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A New Standard for GMO-Free

A New Standard for GMO-Free

The vast majority of foods found in the supermarket contain genetically modified ingredients. That’s a fact many farmers and agribusiness interests can be proud of — but for consumers, not so much. According to recent polls, 53% say they would not buy food if they knew it was genetically modified, while 87% say they want GMO-containing items to be properly labeled.

Assuming shoppers’ food knowledge continues to evolve as it has, it would appear the industry has set itself up for a massive backlash. Right? In reality, it seems people are mostly — as the 87% figure indicates — anxious for some transparency on the issue.

seal.jpgAnd that’s where the Non GMO Project comes in. Up to this point, labeling has been a scattershot affair. Organic certification is supposed to factor out GMO use, but recent science has shown it’s not doing the job. To fill the gap, hundreds of natural and organic manufacturers have started slapping their own “GMO-Free” labels on their products. But there’s no uniform standard to verify the integrity of these claims.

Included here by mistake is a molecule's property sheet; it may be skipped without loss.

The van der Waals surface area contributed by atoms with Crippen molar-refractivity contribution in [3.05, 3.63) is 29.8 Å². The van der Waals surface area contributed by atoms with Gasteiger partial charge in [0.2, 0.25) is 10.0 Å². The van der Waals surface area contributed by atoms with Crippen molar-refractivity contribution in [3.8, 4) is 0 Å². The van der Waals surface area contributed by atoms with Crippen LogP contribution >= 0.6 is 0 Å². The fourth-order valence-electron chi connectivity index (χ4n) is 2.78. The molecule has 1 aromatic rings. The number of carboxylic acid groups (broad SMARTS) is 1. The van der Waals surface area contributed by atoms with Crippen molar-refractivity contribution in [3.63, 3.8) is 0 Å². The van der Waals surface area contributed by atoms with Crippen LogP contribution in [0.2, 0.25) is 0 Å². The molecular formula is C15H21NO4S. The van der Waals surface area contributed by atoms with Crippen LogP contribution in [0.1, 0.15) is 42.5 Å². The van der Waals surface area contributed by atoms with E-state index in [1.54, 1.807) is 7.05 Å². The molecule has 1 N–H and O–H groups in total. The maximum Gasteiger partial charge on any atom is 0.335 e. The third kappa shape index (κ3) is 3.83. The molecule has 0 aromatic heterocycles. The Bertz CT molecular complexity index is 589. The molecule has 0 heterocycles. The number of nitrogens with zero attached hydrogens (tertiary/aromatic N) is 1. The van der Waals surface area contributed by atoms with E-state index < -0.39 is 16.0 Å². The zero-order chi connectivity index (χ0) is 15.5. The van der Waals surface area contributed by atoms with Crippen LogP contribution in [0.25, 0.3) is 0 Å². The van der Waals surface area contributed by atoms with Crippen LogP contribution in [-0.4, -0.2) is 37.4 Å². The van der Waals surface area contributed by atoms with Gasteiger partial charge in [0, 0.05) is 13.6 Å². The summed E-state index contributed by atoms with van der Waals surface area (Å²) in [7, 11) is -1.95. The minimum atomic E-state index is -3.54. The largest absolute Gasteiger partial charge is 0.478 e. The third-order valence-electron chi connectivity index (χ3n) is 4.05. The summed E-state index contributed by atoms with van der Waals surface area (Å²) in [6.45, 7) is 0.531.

The Non GMO Project, which counts many of the major players in the natural and organic industry among its members, has established the first-ever voluntary standard to signify products that contain no GM ingredients. The testing process behind it is said to be the most rigorous to date, ensuring that a product contains no more than 0.9% biotech material. Companies who pass will be allowed to display a “Non GMO Project Verified” label, showing a butterfly perched atop a blade of grass.

The standard has been in place for some time now, as companies have adjusted their operations to meet it, and now the Non GMO Project seal is set to start appearing on products by the end of this year. A host of independent natural and organic retailers have signed on, as has Whole Foods, which stated it plans on certifying its lineup of private label products. Meijer has enrolled its natural and organic lines, and HEB's Central Market has done the same for its store brands. Other mainstream retailers seem to be circling — and no wonder, considering how important natural and organic store brands have become.

And just as a parting fact, to those who might humbug the issue: Europe, which has long set the curve for America in terms of health and sustainability, requires that any product containing more than 0.9% GM material be labeled as such.